by ANTHONY DePINHO, Contributor, and STEPHEN ZUBRYCKY, Editor
The average American woman earns 21 percent less than the average American man, according to research published in 2015 by the American Association of University Women, a non-profit organization; while Pew Research pegs the gap at 16 percent.
“There is absolutely a wage differential,” said Cory Blad, Ph.D., an associate professor of sociology at Manhattan College.
There are varying statistics on the topic, but, according to Blad, women generally make somewhere between 75 and 80 cents for every dollar a man makes.
In the past few decades, women have been steadily making up ground in wages. According to Pew, women made 36 percent less than men in 1980. And according to Blad that trend has been amplified in the wake of the 2008 financial crisis.
“Over the past few years, particularly in the post-recession area, one of the reasons why is because the rate of women re-entering the job force, especially in former two-wage-earner households, has increased at a faster rate than male participation has,” Blad said. “It’s bumped up the differential from 75 cents to about 77 to 80.”
According to Blad, one of the biggest reasons for the recent improvements in wage is “the assumption that women will be paid less.”
Neither Manhattan College, nor academia as a whole are exceptions to the wage rule.
“There are pay differentials at Manhattan College. There are pay differentials throughout higher education,” Blad said.
Bridget Chalk, Ph.D., is an associate professor of English – and is married to Brian Chalk, Ph.D., also from the English department – does not observe an unfair pay disparity between her and her husband. But the gender wage gap manifests itself in far more numerous ways than just the number written on the paycheck.
“I think that in academia, as in most places, men can sometimes be the beneficiary of deals that women may or may not have access to,” said Natalia Imperatori-Lee, Ph.D., an associate professor of religious studies who specializes in feminist theology.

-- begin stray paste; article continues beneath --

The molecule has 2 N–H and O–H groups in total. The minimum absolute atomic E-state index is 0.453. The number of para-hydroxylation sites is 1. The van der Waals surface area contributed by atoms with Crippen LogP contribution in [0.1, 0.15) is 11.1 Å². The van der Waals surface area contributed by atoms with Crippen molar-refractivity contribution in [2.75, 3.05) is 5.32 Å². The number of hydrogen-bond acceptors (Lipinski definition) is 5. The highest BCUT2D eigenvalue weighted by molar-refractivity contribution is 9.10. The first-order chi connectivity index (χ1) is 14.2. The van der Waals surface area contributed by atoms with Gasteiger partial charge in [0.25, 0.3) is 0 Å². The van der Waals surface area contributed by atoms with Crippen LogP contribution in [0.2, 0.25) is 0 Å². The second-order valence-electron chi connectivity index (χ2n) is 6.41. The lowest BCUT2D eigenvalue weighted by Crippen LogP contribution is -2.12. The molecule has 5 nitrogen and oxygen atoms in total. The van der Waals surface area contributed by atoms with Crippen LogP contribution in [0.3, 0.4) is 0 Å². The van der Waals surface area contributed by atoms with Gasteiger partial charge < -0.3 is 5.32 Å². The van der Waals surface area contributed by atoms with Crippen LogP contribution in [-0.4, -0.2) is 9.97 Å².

“With my husband and I, there’s parity. We make essentially the same thing,” Imperatori-Lee said of she and her husband, who is an assistant professor at Fordham University. “Pay in academia happens in a lot of ways. It happens in finances, but it also happens in course releases, grants, who gets to run a program.”
Child-bearing plays a role in compensation as well, and can have an effect described by Chalk as “the motherhood penalty,” whereby women are disadvantaged by the need for maternity leave.
According to Blad, there is room for improvement in Manhattan’s family leave policy and he classified it as “dated.”
Chalk, however, disagrees and calls Manhattan’s family leave policy “one of the best parts of working at this college,” citing benefits including a semester off with reduced pay and an option to pause the tenure clock.
Salary negotiation can be especially difficult for women in the workplace, compared to their male counterparts.
“If the assumption is that a man will get offered a position and negotiate the salary because it’s the quote-unquote ‘masculine thing to do,’ his negotiation for his salary ends up becoming viewed as a positive,” Blad said. “If a woman comes in, potentially, that socialization could be, ‘Well, I shouldn’t push. I shouldn’t be aggressive.’”
“I suspect generally that, yes, women are sort of at a disadvantage with negotiations just because of kind of perceptions of women as less assertive, less confident, and the ideas that people who are doing the negotiating have about women – not that women are actually that way,” Chalk said. “I don’t think in our school that women are disadvantaged in negotiations, but I also don’t have any experience in knowing how my colleagues negotiated their starting salary.”
Blad, however, knows an example of this phenomenon.
“When I was hired, I asked for more money. And I was given some more money,” he said. “A colleague of mine who was hired at the same time, who happened to be female, didn’t ask for more money and I’m making more than she is. She’s doing the exact same job I’m doing, and I’m making more money than she is. I am indicative of the pay differential.”
On the situation here at Manhattan, Imperatori-Lee said it was better than at other institutions.
“I think that we have historically been very good about keeping a balance between men and women but I don’t think that women are compensated quite equally,” she said.
Blad, however, disagrees, saying hoe doenst think the school doing enough to bridge the gap.
“I would not say there is a concerted effort to equalize pay along gender lines here,” he said. “I would not say there’s even really recognition that there is a pay differential because I don’t think many people have been keeping tabs on it.”
Currently, there is no available data on the pay differential at Manhattan College, which Blad takes issue with.
“I think the very fact that we really don’t have data on a gender pay differential is a problem,” Blad said. “Until we start taking those kind of realities seriously, all of those other possibilities won’t go anywhere.”